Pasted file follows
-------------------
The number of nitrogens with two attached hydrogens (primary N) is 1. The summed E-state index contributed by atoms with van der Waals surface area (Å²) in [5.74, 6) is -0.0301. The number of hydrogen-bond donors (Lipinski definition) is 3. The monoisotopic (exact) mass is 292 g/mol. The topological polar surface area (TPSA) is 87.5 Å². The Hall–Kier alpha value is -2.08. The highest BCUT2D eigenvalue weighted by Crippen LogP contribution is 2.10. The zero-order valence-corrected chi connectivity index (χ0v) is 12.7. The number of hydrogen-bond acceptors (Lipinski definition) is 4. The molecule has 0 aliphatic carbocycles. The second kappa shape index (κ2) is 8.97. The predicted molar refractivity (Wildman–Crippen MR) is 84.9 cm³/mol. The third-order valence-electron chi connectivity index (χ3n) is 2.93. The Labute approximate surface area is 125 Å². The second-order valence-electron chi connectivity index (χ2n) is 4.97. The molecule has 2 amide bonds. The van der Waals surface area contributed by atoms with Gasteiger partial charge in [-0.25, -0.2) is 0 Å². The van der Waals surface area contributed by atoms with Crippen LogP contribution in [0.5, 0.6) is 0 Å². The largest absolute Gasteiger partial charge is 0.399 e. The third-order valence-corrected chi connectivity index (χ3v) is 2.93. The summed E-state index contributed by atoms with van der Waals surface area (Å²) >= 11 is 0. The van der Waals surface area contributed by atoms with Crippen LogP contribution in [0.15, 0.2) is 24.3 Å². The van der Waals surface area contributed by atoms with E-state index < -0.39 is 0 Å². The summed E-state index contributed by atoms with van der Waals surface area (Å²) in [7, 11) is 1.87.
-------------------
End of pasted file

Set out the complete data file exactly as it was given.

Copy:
The number of nitrogens with two attached hydrogens (primary N) is 1. The summed E-state index contributed by atoms with van der Waals surface area (Å²) in [5.74, 6) is -0.0301. The number of hydrogen-bond donors (Lipinski definition) is 3. The monoisotopic (exact) mass is 292 g/mol. The topological polar surface area (TPSA) is 87.5 Å². The Hall–Kier alpha value is -2.08. The highest BCUT2D eigenvalue weighted by Crippen LogP contribution is 2.10. The zero-order valence-corrected chi connectivity index (χ0v) is 12.7. The number of hydrogen-bond acceptors (Lipinski definition) is 4. The molecule has 0 aliphatic carbocycles. The second kappa shape index (κ2) is 8.97. The predicted molar refractivity (Wildman–Crippen MR) is 84.9 cm³/mol. The third-order valence-electron chi connectivity index (χ3n) is 2.93. The Labute approximate surface area is 125 Å². The second-order valence-electron chi connectivity index (χ2n) is 4.97. The molecule has 2 amide bonds. The van der Waals surface area contributed by atoms with Gasteiger partial charge in [-0.25, -0.2) is 0 Å². The van der Waals surface area contributed by atoms with Crippen LogP contribution in [0.5, 0.6) is 0 Å². The largest absolute Gasteiger partial charge is 0.399 e. The third-order valence-corrected chi connectivity index (χ3v) is 2.93. The summed E-state index contributed by atoms with van der Waals surface area (Å²) >= 11 is 0. The van der Waals surface area contributed by atoms with Crippen LogP contribution in [0.15, 0.2) is 24.3 Å². The van der Waals surface area contributed by atoms with E-state index < -0.39 is 0 Å². The summed E-state index contributed by atoms with van der Waals surface area (Å²) in [7, 11) is 1.87.